Well this is exciting! When I wrote my "Resolutions" I talked about how I really, really want to get into cutting this year. I've tried, time and time again to find someone to coach me. Although I've worked a flag a couple times (only once with a well-trained cutter), and took a lesson with a trainer (he didn't have an indoor arena, and they were so busy that regular lessons were a no-go), i've never been able to find someone to coach me regularly.
Well! I found a guy :) I was searching the Kijiji horse ads (as I do on a daily basis to keep an eye on whats going on in the market) and saw an ad for someone who wanted to exchange stall cleaning for free board/cutting lessons. I replied that I couldn't work for them, but I was looking for lessons, and did they have "lessons horses". They sure do! Excellent. So, I set up a time, and Tuesday night I headed out to meet with him. He's been down in Texas for the last 20 years, and is back in Canada, and is still in the process of moving all his horses/home up here.
His horses are to dieeeee for, their bloodlines are disgusting (in a good way) - absolutely loaded with the big names. He has a stud out of dual rey that is the most beautiful, shimmering red roan i've ever seen. I was smitten.
Anyways, he originally put me on a horse named "Bandit", who he said was his most bombproof, turn-back style horse. Wellllllllll... Bandit was a little excited, meanwhile he told me to be holding my reins one handed, with the slack on one side of his neck, so I was just getting used to that and Bandit is flinging around, all freaked out about the (totally not moving) flag. He was pretty shocked, and apologized profusely, but I didn't mind. Also, I think it gave him a bit of insight into the fact I can actually ride, which was nice.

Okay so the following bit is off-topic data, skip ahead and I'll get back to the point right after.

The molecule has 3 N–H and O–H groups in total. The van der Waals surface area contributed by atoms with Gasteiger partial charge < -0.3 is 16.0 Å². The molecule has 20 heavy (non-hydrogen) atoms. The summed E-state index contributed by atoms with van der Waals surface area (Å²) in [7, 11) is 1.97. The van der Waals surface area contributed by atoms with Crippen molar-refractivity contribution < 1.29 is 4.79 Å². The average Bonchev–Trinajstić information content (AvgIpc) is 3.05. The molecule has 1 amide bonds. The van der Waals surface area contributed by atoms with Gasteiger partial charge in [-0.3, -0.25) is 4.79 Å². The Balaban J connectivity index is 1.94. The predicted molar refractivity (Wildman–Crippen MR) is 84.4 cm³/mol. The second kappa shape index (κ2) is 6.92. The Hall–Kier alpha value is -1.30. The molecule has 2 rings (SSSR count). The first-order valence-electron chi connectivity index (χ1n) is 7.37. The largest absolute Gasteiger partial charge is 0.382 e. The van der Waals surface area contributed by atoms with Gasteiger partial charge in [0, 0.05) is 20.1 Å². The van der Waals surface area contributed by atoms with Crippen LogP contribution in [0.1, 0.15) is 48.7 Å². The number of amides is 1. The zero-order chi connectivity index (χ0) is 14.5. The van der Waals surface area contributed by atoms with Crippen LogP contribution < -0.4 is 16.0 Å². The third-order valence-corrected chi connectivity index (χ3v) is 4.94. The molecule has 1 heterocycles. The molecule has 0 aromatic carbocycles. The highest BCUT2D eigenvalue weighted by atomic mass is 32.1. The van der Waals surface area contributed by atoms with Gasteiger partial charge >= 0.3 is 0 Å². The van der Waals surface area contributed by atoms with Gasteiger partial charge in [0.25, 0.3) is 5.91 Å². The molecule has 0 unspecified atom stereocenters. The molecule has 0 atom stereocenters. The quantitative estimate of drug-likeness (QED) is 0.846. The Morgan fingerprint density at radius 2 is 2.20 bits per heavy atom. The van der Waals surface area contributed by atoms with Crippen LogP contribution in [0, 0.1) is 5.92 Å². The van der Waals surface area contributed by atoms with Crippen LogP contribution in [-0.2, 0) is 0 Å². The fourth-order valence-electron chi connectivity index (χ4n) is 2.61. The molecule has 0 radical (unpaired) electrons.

So then we moved on too....
- super cute, CD Lights gelding, 5 years old (man cutters are trained early and bombproof young - always shocks me)
Bit: I honestly didn't even notice, obviously a shank bit. haha
Time: 2 hrs
Ride: I guess I'll call the cutting trainer my "coach", as obviously my trainer is my trainer haha. Coach told me he prefers to long-trot his horses to warm them up instead of loping them, as most cutting trainers do. So I most have trotted bandit for like... 30-40 minutes haha. I was tired and so was he. Due to his behaviour Coach got on Yogi first and kind of tested him out, then got me to ride him. He said he was a lot more intuned to my body, and that I really needed to relax and only pick up my hand if absolutely neccesary. Otherwise my hand should always stay on his neck, even turning the warm-up.
He also got me to sit "more like a cutter", but my body was having none of it. I think it's something I'll have to really get used to. He wanted me to have my legs on at all time (which you should anyways, but i've gotten in the habit of "hovering" my legs on Jingle's side because he speeds up the second he feels legs - something to work on), he also wanted me legs loose and more fluid, and my body more relaxed. I hate to call it slumping, or bad posture, because my Coach certainly didn't look like he was riding with bad posture, but it's definitely not as much as an upright position than I am use to. I had to really roll my sitbones back, and sit down, and very deep, and then relax my upper body so I could have a more fluid motion.